Browsing Biological Sciences by Subjects
Now showing items 1-4 of 4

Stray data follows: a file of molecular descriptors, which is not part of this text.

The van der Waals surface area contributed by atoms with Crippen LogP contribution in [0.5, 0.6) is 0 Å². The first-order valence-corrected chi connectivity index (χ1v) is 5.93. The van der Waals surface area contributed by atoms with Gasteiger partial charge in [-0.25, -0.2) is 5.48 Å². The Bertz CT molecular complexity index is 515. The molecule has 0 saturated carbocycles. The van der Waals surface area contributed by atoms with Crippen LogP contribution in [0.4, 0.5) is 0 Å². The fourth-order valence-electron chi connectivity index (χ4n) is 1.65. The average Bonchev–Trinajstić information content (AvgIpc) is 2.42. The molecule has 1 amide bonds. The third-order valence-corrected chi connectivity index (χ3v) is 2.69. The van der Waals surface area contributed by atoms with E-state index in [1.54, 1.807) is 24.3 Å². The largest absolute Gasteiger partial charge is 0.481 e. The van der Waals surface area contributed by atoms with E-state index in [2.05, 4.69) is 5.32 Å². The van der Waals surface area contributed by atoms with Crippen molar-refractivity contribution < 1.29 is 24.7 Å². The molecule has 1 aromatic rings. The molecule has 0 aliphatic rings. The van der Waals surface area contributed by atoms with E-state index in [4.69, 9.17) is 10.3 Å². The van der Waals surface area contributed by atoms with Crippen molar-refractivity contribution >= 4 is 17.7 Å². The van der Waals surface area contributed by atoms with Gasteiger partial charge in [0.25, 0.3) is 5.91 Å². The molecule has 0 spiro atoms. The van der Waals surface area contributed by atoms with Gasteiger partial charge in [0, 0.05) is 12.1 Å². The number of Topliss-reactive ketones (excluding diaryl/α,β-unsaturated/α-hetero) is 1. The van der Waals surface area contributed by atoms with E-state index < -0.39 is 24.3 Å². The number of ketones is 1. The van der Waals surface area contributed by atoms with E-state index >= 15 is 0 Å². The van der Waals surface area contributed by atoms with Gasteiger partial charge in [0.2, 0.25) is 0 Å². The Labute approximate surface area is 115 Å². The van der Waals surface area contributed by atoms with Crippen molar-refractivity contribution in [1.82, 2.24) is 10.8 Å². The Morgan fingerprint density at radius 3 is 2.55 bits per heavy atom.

Assessing the behaviour, welfare and husbandry of mouse deer (Tragulus spp.) in European zoosMouse deer are primitive, forest ungulates found in Asia and Africa. Both the lesser mouse deer (Tragulus javanicus) and the Philippine mouse deer (T. nigricans) are managed in European zoos, but inconsistent breeding success between institutions, high neonatal mortality and a general lack of research on their husbandry and behaviour were identified by the coordinators of the European Endangered Species Programme (EEP) and the European Studbook (ESB) for each species, respectively. This study is the first to provide a behavioural description for the Philippine mouse deer and to compile a detailed behavioural repertoire for both species. Our aim was to identify the effects of current husbandry and management practices on the reproduction, behaviour and welfare of zoo-housed mouse deer. Questionnaires on husbandry and management practices were sent to all institutions in the EEP and ESB for the lesser and Philippine mouse deer, respectively, and behavioural data were collected in 15 of these zoos. For the lesser mouse deer, results show a positive effect of vegetation cover on breeding success, foraging and moving behaviours. The provision of enrichment and presence of water ponds also positively affected these behaviours. The time that pairs spent in close proximity had a negative effect on breeding success, but animals in more vegetated enclosures spent less time in close proximity to each other. Results could be partially explained by the natural habitat of this usually solitary species being tropical forest, which provides local water sources and undergrowth for cover from predators. For the Philippine mouse deer there were differences in activity measures recorded between zoos, but the sample size was small with differences in training, enrichment and vegetation cover likely to have been important. In conclusion, since mouse deer inhabit overlapping male and female territories, the usual practice of housing breeding pairs together may be appropriate, but we suggest that they should be provided with opportunities to avoid each other in complex enclosures with ample vegetation cover to maximise their natural behavioural repertoire and breeding success.